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Upper and Middle School students gained valuable literary knowledge on April 2 during a visit from Neal Shusterman, an award-winning and best-selling author of more than 30 books, primarily geared toward teenagers.

In 2015, Shusterman won the National Book Award for Young People's Literature. He has also written for television and film.

During assemblies and small-group sessions, Schusterman provided insights into the writing process, his inspirations, his career, including how he overcame failures, and more. He said he writes for teenagers because words and books are more impactful at that age, when students are finding their way in the world.

“You can be anything. You can be anyone," he said.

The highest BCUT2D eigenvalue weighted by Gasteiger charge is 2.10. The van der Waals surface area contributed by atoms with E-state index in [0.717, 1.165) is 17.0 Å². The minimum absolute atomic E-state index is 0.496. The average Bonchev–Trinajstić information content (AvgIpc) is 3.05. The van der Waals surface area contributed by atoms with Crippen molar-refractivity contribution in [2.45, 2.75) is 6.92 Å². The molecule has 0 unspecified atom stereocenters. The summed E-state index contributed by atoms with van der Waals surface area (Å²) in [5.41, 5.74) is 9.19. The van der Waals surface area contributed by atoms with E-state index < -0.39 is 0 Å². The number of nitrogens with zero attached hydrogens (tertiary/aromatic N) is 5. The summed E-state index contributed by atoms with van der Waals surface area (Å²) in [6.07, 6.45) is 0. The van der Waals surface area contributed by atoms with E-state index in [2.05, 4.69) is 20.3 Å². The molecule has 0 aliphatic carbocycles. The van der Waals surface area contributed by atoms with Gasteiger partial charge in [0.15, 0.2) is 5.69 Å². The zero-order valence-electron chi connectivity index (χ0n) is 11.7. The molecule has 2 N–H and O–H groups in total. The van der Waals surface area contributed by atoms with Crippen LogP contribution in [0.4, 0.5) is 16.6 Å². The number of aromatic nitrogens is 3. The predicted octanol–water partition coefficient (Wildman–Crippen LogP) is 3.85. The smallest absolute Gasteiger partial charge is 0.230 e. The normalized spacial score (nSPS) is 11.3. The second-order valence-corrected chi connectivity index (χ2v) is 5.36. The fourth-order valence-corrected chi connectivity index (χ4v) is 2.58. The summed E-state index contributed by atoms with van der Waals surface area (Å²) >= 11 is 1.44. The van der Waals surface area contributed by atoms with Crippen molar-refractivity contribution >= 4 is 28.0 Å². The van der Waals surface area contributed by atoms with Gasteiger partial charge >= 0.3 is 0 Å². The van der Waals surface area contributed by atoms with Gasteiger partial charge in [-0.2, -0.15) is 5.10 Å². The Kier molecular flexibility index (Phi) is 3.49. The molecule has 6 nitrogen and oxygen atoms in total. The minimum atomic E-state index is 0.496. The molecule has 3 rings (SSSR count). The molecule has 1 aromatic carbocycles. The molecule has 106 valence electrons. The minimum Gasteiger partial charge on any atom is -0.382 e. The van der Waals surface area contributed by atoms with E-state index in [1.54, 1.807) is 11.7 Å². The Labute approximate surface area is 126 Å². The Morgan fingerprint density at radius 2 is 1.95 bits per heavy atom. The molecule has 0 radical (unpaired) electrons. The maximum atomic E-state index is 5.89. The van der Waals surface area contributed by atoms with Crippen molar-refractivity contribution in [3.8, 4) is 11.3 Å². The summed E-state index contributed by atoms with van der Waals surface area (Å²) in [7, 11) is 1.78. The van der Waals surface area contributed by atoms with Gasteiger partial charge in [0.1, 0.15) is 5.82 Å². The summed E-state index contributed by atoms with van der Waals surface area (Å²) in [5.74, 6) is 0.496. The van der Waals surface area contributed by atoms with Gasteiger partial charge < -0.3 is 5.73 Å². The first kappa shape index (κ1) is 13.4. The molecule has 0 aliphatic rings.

There are four essential qualities needed for a good story, Shusterman said. A cool idea, an original idea, and idea that everyone can relate to, and an idea that is screaming to be explored. He started writing in earnest when he was in ninth grade, after a teacher challenged him to write one story per month for extra credit. 

“I wasn't always successful," Shusterman said, explaining that failure is part of the writing process. 

He wrote his first book at age 18, but every publisher he pitched it to rejected it. He struggled again on his second try. It took a third try before he started getting his foot in the door. Writers need to persevere and stay focused.

“With everything you write you get better," he said. 

Visiting author Neal Shusterman spoke to Middle School and Upper School on April 2, 2024.

Visiting author Neal Shusterman spoke to Middle School and Upper School on April 2, 2024.

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